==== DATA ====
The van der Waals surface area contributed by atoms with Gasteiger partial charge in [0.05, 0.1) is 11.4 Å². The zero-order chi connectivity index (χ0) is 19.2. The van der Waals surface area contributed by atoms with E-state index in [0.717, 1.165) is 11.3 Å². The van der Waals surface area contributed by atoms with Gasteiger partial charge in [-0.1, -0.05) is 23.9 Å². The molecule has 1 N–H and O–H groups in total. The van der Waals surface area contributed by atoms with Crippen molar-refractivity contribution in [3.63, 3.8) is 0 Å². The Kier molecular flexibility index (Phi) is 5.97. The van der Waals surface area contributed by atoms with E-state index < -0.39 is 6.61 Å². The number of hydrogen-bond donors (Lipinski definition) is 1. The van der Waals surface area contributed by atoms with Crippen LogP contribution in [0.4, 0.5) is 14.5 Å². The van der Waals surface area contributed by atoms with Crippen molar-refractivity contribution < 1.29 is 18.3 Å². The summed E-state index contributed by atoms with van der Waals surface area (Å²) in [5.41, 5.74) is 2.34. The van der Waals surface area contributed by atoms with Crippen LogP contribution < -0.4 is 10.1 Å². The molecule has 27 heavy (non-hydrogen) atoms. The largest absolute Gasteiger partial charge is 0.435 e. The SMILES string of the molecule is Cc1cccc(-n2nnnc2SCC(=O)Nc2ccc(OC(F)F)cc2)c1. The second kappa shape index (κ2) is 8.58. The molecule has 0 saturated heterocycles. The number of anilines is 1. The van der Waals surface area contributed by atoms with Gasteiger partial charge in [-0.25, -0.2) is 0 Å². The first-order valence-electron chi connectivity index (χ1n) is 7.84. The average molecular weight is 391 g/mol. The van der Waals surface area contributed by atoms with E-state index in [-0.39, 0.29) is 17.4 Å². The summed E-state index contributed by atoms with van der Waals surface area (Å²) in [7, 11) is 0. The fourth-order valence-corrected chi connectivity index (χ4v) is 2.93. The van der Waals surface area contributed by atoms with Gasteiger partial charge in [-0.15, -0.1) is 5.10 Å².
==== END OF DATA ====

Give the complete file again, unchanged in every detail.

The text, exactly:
The van der Waals surface area contributed by atoms with Gasteiger partial charge in [0.05, 0.1) is 11.4 Å². The zero-order chi connectivity index (χ0) is 19.2. The van der Waals surface area contributed by atoms with E-state index in [0.717, 1.165) is 11.3 Å². The van der Waals surface area contributed by atoms with Gasteiger partial charge in [-0.1, -0.05) is 23.9 Å². The molecule has 1 N–H and O–H groups in total. The van der Waals surface area contributed by atoms with Crippen molar-refractivity contribution in [3.63, 3.8) is 0 Å². The Kier molecular flexibility index (Phi) is 5.97. The van der Waals surface area contributed by atoms with E-state index < -0.39 is 6.61 Å². The number of hydrogen-bond donors (Lipinski definition) is 1. The van der Waals surface area contributed by atoms with Crippen LogP contribution in [0.4, 0.5) is 14.5 Å². The van der Waals surface area contributed by atoms with Crippen molar-refractivity contribution < 1.29 is 18.3 Å². The summed E-state index contributed by atoms with van der Waals surface area (Å²) in [5.41, 5.74) is 2.34. The van der Waals surface area contributed by atoms with Crippen LogP contribution < -0.4 is 10.1 Å². The molecule has 27 heavy (non-hydrogen) atoms. The largest absolute Gasteiger partial charge is 0.435 e. The SMILES string of the molecule is Cc1cccc(-n2nnnc2SCC(=O)Nc2ccc(OC(F)F)cc2)c1. The second kappa shape index (κ2) is 8.58. The molecule has 0 saturated heterocycles. The number of anilines is 1. The van der Waals surface area contributed by atoms with Gasteiger partial charge in [-0.25, -0.2) is 0 Å². The first-order valence-electron chi connectivity index (χ1n) is 7.84. The average molecular weight is 391 g/mol. The van der Waals surface area contributed by atoms with E-state index in [-0.39, 0.29) is 17.4 Å². The summed E-state index contributed by atoms with van der Waals surface area (Å²) in [7, 11) is 0. The fourth-order valence-corrected chi connectivity index (χ4v) is 2.93. The van der Waals surface area contributed by atoms with Gasteiger partial charge in [-0.15, -0.1) is 5.10 Å².